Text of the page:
“I had a situation with my mom last year and the ending brought back a lot of feelings that I wasn’t prepared for.”
And if I may cut to the chase:
“If I had watched this show at that age (high school, college, freshly graduated), it would have [hurt me]. I was so angry, and so vengeful. If I had seen the beautiful Hannah Baker [kill herself] in gorgeous lighting, with sweet music in the background, and watched all her enemies suffer her revenge, [I would have been influenced.] I know that isn’t the point of the books, but the show executes it so melodramatically, and with such… style, that it would have been irresistible. I was sick.”
This is actual, valid, ethnographic research. These are reactions from real people with real feelings.
I will say that the producers did some CYA and made a follow-up documentary. It’s called “13 Reasons Why: Beyond the Reasons” and it actually pops up right beside the show when you search the title. But I don’t think anyone is watching it, especially the people/teenagers/whoever who are struggling with suicide.
I watched it… and I don’t know, I still think it doesn’t fix the whole shock factor they seemed to be going for. And I do think their intentions were so good here. Why? Because Selena Gomez was on the production team. I love her for being so open and honest with her own struggle with mental health… and for that reason, am very surprised that she signed off on such a triggering portrayal of a person’s story.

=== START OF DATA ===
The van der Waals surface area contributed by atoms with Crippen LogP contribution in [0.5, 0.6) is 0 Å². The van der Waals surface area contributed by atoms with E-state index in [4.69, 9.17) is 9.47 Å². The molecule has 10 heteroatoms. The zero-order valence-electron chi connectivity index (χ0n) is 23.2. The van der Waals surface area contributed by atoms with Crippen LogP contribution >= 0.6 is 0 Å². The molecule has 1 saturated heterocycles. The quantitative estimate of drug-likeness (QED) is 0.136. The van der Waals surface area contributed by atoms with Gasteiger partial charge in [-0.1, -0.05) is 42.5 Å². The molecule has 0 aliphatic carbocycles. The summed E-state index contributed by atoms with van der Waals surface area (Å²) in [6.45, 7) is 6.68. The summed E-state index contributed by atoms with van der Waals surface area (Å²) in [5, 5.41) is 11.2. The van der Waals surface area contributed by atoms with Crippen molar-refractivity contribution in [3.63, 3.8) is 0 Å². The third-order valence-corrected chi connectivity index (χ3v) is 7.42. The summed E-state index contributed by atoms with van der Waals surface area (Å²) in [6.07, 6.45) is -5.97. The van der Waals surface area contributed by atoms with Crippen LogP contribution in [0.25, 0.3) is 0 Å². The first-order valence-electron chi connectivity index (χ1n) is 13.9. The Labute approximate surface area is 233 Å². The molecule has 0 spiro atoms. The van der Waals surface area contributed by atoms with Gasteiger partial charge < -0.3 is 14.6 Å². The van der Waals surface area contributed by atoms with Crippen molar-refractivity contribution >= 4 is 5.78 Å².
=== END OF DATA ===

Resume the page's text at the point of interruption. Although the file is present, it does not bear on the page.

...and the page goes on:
Yes, I think this show can accomplish good things and motivate people. But I also think it can hurt people.
So, let me say it again: I think the stir this show has caused will actually cause more suicides if we do not steward this conversation well on a national level, so I am going to focus my attention on that part. This is not just because the show is a trigger; it is because of some of the vocal reactions to the show. Some of you have suggested the things Hannah Baker experienced in the show are “not worth killing yourself over.” Hear me very clearly here: it is not your job to make that call. To someone in Hannah’s shoes, it felt like a real solution to real distress. That is so hard to wrap your mind around if you haven’t struggled there.
Another thing that’s going to make all of our hearts expand here is that we cannot ostracize people who haven’t dealt with this from the discussion, as if this is a secret society. We have got to explain our experiences to the “other side” It is one thing to yell instructions at someone who is in the bottom of a dark hole. It is another to jump down and teach them how to build a ladder because you’ve had to before, and you know how from experience. Both are extremely valuable. One is perhaps more helpful in times of acute distress. However, there are ladders you can build that I can’t. And vice versa. It’s why we all need to be in on the same conversation — it’s a huge team effort.